(Agence Ecofin) – Private equity investments made in Africa during the period 2009 to 2015 created 10,999 additional jobs, according to a report published by “The Economist”.
89% of the jobs created are permanent. From a gender perspective, the sector added 7,097 additional jobs for men, compared to just 3,893 for women. Taken in relative terms, a certain balance is more noticeable, with an addition of 16% more positions for men, and 15% more for women. Beyond job creation, the document reveals that private equity has produced other impacts in the region.
“Private equity in Africa is mainly used to support growth, while in developed countries it may be more focused on the objective of financial restructuring,” explains Ngalaah Chupi, CEO of Ethos Private Equity, one of the most dynamic private equity firms in South Africa.
In a region where access to long-term capital is sometimes complex and expensive, private equity, over the period of the analysis, unleashed and developed the potential of companies and all the sectors that benefited from its contributions. Added to this structural growth, private equity has also supported strategies for geographic expansion and economic integration.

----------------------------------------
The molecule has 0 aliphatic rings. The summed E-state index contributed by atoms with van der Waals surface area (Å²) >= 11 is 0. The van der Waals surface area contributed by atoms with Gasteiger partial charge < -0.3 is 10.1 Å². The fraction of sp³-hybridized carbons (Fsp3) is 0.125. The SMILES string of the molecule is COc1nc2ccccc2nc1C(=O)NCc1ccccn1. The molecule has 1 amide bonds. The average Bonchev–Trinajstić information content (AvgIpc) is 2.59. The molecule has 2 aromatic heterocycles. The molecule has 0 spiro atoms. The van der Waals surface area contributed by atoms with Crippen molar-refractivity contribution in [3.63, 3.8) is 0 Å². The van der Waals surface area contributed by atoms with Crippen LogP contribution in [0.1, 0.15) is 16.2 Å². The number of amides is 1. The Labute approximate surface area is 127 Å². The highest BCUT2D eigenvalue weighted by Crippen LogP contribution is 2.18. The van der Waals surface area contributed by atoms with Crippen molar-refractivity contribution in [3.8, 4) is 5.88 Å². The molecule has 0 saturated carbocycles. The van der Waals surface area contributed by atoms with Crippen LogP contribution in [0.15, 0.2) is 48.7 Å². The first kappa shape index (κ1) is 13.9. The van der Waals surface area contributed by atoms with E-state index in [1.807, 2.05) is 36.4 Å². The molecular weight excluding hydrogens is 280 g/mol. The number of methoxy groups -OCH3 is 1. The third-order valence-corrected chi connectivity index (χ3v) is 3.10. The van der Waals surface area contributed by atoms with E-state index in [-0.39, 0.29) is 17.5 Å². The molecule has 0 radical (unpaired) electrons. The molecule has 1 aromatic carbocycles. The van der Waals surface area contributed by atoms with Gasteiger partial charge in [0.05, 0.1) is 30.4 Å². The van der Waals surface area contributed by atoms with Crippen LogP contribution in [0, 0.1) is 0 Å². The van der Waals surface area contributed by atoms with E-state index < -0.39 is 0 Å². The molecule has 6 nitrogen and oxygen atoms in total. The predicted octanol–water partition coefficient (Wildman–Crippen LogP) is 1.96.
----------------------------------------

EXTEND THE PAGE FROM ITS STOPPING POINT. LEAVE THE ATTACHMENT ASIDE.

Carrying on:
“Our Kenya-based catering company (Java House) had 12 outlets when we first invested there. We have developed it to 60 points of sale, widened its presence outside Kenya, in Uganda in particular, and there is still room for future investors to be able to at least triple the number of points of sale ”, he added. explained Hurley Duddy, Executive Director at Emerging Capital Partners.
Beyond both structural and geographic growth, private equity claims to improve governance within companies and to take environmental and social issues into account. “All of the companies in our portfolio contribute in some way to making life better for people and businesses in Africa,” says Dabney Tonelli, investor relations partner at Helios Investment Partners.
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